Kill will not 'kill'

Kill will not 'kill'

Post by j » Fri, 17 Aug 2001 02:04:42


I have a process that will not be killed in SQL65. It is blocking another
process and I do not want to re-start teh service.

Any suggestions??

Thank You



Kill will not 'kill'

Post by Erland Sommarsko » Fri, 17 Aug 2001 07:02:10

> I have a process that will not be killed in SQL65. It is blocking another
> process and I do not want to re-start teh service.

I'm afraid that you are caught between the devil and the deep blue sea.
The process may have very good excuses for refusing to be killed. It
may for instance may be engaged in a longer rollback exercise, and
believe me you want that rollback to complete, because you would have
a mess of a database.

If you restart the server in this situation, the query still need to
be rolled back when SQL Server starts, but this is done in recovery
mode, when no one is allowed to the database and is considerably
faster. Still, if there is a lot to recover, the recovery may take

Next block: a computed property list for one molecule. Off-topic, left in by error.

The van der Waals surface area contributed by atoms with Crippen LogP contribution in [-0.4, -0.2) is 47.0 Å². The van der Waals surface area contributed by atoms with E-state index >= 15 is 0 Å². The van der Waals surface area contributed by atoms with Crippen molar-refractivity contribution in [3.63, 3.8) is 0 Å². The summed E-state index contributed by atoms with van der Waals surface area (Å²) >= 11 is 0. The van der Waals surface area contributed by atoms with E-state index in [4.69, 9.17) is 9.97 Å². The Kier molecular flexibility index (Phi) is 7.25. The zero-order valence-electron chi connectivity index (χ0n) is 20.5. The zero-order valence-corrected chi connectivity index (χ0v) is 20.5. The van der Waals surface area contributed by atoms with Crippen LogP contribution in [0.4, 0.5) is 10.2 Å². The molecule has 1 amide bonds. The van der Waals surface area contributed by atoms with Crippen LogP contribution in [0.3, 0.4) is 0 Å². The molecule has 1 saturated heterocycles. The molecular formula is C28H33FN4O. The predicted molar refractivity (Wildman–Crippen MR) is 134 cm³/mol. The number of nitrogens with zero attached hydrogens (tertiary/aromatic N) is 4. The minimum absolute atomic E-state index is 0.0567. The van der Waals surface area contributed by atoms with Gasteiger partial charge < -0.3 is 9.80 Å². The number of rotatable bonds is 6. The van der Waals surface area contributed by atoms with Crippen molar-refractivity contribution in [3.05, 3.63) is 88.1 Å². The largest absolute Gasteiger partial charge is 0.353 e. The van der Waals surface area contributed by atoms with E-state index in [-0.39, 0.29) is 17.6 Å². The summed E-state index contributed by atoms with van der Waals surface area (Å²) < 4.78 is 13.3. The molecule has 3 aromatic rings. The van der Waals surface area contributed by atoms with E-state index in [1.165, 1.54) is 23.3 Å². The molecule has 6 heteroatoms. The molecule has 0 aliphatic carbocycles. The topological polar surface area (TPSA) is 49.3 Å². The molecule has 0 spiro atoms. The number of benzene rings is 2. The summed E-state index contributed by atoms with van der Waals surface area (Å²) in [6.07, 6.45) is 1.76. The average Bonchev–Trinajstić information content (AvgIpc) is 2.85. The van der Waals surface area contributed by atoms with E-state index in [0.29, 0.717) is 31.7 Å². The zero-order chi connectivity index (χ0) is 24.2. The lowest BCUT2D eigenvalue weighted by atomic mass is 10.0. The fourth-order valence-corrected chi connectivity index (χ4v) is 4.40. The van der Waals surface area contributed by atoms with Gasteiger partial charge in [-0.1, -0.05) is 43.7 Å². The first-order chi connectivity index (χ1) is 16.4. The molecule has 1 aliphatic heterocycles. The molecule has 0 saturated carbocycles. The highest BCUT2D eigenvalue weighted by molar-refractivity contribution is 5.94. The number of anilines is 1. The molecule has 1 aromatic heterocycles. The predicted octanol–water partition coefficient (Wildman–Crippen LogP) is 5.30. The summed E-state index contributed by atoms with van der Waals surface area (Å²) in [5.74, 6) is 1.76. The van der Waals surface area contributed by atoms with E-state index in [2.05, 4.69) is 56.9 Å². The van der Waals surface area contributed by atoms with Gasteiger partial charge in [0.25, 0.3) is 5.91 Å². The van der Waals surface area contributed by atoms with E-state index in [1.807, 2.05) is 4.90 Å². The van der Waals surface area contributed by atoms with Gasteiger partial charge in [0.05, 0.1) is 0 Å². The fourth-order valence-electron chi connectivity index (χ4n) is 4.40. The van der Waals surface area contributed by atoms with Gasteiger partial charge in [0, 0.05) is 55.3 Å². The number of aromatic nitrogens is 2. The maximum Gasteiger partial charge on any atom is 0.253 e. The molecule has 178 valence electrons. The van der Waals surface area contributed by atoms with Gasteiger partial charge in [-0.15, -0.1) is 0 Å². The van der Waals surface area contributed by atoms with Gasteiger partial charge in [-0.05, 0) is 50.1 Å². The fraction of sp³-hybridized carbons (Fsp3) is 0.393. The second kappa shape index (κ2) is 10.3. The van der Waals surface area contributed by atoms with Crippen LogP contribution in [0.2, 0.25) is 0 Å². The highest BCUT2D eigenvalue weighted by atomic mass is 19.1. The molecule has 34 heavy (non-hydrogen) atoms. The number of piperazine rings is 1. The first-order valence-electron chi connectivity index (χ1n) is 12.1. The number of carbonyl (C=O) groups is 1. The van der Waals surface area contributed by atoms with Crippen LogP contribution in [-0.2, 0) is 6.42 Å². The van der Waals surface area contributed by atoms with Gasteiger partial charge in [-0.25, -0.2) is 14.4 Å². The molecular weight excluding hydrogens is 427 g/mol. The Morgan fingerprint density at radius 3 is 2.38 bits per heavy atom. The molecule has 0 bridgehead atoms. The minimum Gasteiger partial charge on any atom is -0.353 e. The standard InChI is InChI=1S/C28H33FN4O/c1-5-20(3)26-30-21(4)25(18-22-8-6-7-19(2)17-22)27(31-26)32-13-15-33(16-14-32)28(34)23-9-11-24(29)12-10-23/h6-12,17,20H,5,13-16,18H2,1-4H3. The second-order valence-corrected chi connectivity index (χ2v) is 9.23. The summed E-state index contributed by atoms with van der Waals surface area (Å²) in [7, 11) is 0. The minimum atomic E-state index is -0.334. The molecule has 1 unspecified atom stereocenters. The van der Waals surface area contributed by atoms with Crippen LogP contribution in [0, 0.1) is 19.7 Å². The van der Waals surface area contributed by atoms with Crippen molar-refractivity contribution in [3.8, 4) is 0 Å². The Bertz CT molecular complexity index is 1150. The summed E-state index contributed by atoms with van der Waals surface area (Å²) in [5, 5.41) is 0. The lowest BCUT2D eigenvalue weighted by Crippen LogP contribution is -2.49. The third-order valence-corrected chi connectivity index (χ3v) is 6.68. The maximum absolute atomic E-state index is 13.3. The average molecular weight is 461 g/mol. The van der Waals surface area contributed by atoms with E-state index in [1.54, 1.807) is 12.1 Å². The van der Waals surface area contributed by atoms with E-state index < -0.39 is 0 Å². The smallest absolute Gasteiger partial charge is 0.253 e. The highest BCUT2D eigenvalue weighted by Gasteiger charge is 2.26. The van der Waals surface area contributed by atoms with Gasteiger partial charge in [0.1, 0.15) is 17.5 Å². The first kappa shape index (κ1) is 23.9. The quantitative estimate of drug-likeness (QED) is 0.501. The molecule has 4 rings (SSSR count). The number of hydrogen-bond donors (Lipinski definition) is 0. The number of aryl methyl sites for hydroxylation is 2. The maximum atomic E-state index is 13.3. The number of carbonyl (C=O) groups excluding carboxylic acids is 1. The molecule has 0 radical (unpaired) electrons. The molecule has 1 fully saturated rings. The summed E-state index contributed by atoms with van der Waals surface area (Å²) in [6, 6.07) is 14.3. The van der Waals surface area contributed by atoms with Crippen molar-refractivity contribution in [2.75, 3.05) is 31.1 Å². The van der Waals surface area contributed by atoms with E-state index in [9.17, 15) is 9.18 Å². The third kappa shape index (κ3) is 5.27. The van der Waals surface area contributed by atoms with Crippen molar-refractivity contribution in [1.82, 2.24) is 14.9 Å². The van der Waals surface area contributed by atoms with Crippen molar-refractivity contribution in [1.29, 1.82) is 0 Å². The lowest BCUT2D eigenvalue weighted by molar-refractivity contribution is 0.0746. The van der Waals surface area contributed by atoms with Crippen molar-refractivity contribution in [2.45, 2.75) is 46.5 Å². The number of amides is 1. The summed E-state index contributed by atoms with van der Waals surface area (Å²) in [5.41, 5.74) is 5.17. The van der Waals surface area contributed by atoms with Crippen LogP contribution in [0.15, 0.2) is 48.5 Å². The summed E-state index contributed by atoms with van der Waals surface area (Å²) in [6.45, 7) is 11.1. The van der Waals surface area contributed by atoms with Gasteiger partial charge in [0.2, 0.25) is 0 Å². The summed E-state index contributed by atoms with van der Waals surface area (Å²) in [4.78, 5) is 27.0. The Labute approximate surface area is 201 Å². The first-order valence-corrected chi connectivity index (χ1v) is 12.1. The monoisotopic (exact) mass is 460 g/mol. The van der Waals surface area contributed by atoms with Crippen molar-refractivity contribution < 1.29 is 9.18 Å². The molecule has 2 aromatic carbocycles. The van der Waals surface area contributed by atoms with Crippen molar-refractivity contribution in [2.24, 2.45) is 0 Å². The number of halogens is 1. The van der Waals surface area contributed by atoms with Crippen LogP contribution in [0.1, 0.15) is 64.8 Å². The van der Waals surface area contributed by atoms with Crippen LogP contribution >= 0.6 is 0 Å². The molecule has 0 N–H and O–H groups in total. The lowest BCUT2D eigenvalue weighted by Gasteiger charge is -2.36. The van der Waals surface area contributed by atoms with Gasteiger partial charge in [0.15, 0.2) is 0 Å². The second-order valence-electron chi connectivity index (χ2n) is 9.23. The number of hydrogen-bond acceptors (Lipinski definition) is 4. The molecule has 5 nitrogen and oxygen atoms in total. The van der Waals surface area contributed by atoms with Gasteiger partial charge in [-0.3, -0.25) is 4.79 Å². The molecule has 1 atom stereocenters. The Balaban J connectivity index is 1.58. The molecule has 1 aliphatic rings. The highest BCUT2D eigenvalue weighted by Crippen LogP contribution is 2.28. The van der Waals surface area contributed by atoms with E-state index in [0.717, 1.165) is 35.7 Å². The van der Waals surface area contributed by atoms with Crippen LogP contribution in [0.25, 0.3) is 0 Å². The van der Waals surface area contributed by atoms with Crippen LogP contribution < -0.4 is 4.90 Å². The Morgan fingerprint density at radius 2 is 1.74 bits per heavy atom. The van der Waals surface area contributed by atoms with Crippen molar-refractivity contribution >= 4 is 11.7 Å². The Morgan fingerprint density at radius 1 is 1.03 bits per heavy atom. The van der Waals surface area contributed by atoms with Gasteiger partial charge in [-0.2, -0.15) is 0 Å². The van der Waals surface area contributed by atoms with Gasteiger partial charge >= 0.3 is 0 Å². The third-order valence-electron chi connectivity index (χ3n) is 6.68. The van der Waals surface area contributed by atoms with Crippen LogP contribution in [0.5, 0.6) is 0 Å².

some time as well.

Erland Sommarskog, Abaris AB

SQL Server MVP


Kill will not 'kill'

Post by Suzanne Jackows » Fri, 17 Aug 2001 10:18:49


In this case, the process is probably rolling back, and hopefully has
finished by the time I write this.  If is is rolling back (and you may be
able to tell by looking at the SPID in sp_who2 output as well as observing
system I/O and processor usage), the best course is usually to wait.

Note that stopping the service during a rollback is a common mistake - it
cannot save you from a lenghty rollback, but instead puts you in the worse
position of waiting until it rolls forward and then rolls back all over

The only ways to get out of waiting for the rollback altogether involve
either restoring from backup or risking serious corruption and data loss,
and all are tedious procedures that tend to take a lot longer than just
waiting for the rollback to complete.

So sit tight and good luck!

Microsoft SQL Server Support


1. When Kill Doesn't Kill

I attempted a multiple update that caused an endless process  because I had
failed to deal with multiple updates in my trigger.  I tried to cancel the
process first through Enterprise Manager and then through ISQL but could
not get it to cancel.  If I had waited long enough my logs would have
filled up and the process would have aborted, but instead I stopped SQL
Service on my workstation (I am at a test bench).  When I returned to
Enterprise Manager my database had a 'Restoring' beside it.  It never
restored itself, however, and so I dropped it and created a new database
with a backup I had.

How do you kill a process that does not want to die?

Thanks for any information.
Donna S.

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